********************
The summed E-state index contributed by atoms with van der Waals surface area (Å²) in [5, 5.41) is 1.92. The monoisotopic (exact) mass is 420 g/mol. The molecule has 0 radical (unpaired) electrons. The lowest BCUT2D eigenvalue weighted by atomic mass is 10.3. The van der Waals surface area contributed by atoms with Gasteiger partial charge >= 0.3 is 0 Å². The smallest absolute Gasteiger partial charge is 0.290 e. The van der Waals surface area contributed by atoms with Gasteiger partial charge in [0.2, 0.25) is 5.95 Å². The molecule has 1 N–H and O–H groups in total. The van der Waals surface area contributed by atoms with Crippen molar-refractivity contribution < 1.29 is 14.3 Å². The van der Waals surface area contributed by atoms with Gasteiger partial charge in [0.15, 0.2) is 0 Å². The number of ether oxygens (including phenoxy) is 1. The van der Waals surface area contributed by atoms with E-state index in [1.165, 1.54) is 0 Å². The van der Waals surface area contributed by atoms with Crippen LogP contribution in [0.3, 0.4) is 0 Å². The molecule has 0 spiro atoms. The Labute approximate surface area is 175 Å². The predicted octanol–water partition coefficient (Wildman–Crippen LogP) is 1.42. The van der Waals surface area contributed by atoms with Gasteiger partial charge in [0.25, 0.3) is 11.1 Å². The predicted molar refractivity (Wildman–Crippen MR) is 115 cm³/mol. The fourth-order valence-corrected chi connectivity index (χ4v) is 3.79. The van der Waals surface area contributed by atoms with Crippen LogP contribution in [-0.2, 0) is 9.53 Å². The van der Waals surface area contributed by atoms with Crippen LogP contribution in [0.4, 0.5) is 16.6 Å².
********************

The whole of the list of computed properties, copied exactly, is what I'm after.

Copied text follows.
The summed E-state index contributed by atoms with van der Waals surface area (Å²) in [5, 5.41) is 1.92. The monoisotopic (exact) mass is 420 g/mol. The molecule has 0 radical (unpaired) electrons. The lowest BCUT2D eigenvalue weighted by atomic mass is 10.3. The van der Waals surface area contributed by atoms with Gasteiger partial charge >= 0.3 is 0 Å². The smallest absolute Gasteiger partial charge is 0.290 e. The van der Waals surface area contributed by atoms with Gasteiger partial charge in [0.2, 0.25) is 5.95 Å². The molecule has 1 N–H and O–H groups in total. The van der Waals surface area contributed by atoms with Crippen molar-refractivity contribution < 1.29 is 14.3 Å². The van der Waals surface area contributed by atoms with Gasteiger partial charge in [0.15, 0.2) is 0 Å². The number of ether oxygens (including phenoxy) is 1. The van der Waals surface area contributed by atoms with E-state index in [1.165, 1.54) is 0 Å². The van der Waals surface area contributed by atoms with Crippen LogP contribution in [0.3, 0.4) is 0 Å². The molecule has 0 spiro atoms. The Labute approximate surface area is 175 Å². The predicted octanol–water partition coefficient (Wildman–Crippen LogP) is 1.42. The van der Waals surface area contributed by atoms with Gasteiger partial charge in [0.25, 0.3) is 11.1 Å². The predicted molar refractivity (Wildman–Crippen MR) is 115 cm³/mol. The fourth-order valence-corrected chi connectivity index (χ4v) is 3.79. The van der Waals surface area contributed by atoms with Crippen LogP contribution in [-0.2, 0) is 9.53 Å². The van der Waals surface area contributed by atoms with Crippen LogP contribution in [0.4, 0.5) is 16.6 Å².